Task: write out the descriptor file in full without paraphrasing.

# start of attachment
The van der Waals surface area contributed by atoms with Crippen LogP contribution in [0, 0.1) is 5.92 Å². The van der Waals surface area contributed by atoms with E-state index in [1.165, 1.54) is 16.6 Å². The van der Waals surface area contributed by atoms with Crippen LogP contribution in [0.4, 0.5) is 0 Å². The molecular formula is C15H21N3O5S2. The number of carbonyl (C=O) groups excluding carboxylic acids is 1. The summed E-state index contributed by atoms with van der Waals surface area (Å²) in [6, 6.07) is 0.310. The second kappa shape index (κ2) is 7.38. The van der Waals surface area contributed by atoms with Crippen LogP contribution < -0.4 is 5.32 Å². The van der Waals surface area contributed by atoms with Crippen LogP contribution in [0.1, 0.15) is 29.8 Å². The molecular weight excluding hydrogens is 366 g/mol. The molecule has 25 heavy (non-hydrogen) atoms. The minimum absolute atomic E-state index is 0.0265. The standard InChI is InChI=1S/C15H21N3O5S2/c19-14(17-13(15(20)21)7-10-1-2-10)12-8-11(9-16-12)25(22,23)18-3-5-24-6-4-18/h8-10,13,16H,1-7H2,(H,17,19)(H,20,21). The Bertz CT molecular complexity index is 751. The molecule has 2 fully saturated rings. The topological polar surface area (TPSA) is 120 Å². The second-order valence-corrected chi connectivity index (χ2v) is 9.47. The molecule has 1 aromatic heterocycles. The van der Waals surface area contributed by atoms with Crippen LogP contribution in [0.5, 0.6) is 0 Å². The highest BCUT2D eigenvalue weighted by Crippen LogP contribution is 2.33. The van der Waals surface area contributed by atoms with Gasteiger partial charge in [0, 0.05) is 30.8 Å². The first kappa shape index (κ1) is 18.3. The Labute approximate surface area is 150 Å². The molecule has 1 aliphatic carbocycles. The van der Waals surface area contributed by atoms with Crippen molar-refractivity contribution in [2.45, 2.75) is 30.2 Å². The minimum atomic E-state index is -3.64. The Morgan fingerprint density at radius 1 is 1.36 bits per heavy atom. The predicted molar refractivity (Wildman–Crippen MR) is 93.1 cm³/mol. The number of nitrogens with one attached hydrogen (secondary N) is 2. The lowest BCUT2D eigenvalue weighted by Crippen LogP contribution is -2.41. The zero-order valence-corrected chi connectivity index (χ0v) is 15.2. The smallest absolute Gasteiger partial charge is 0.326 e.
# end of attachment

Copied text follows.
The van der Waals surface area contributed by atoms with Crippen LogP contribution in [0, 0.1) is 5.92 Å². The van der Waals surface area contributed by atoms with E-state index in [1.165, 1.54) is 16.6 Å². The van der Waals surface area contributed by atoms with Crippen LogP contribution in [0.4, 0.5) is 0 Å². The molecular formula is C15H21N3O5S2. The number of carbonyl (C=O) groups excluding carboxylic acids is 1. The summed E-state index contributed by atoms with van der Waals surface area (Å²) in [6, 6.07) is 0.310. The second kappa shape index (κ2) is 7.38. The van der Waals surface area contributed by atoms with Crippen LogP contribution < -0.4 is 5.32 Å². The van der Waals surface area contributed by atoms with Crippen LogP contribution in [0.1, 0.15) is 29.8 Å². The molecular weight excluding hydrogens is 366 g/mol. The molecule has 25 heavy (non-hydrogen) atoms. The minimum absolute atomic E-state index is 0.0265. The standard InChI is InChI=1S/C15H21N3O5S2/c19-14(17-13(15(20)21)7-10-1-2-10)12-8-11(9-16-12)25(22,23)18-3-5-24-6-4-18/h8-10,13,16H,1-7H2,(H,17,19)(H,20,21). The Bertz CT molecular complexity index is 751. The molecule has 2 fully saturated rings. The topological polar surface area (TPSA) is 120 Å². The second-order valence-corrected chi connectivity index (χ2v) is 9.47. The molecule has 1 aromatic heterocycles. The van der Waals surface area contributed by atoms with Crippen LogP contribution in [0.5, 0.6) is 0 Å². The highest BCUT2D eigenvalue weighted by Crippen LogP contribution is 2.33. The van der Waals surface area contributed by atoms with Gasteiger partial charge in [0, 0.05) is 30.8 Å². The first kappa shape index (κ1) is 18.3. The Labute approximate surface area is 150 Å². The molecule has 1 aliphatic carbocycles. The van der Waals surface area contributed by atoms with Crippen molar-refractivity contribution in [2.45, 2.75) is 30.2 Å². The minimum atomic E-state index is -3.64. The Morgan fingerprint density at radius 1 is 1.36 bits per heavy atom. The predicted molar refractivity (Wildman–Crippen MR) is 93.1 cm³/mol. The number of nitrogens with one attached hydrogen (secondary N) is 2. The lowest BCUT2D eigenvalue weighted by Crippen LogP contribution is -2.41. The zero-order valence-corrected chi connectivity index (χ0v) is 15.2. The smallest absolute Gasteiger partial charge is 0.326 e.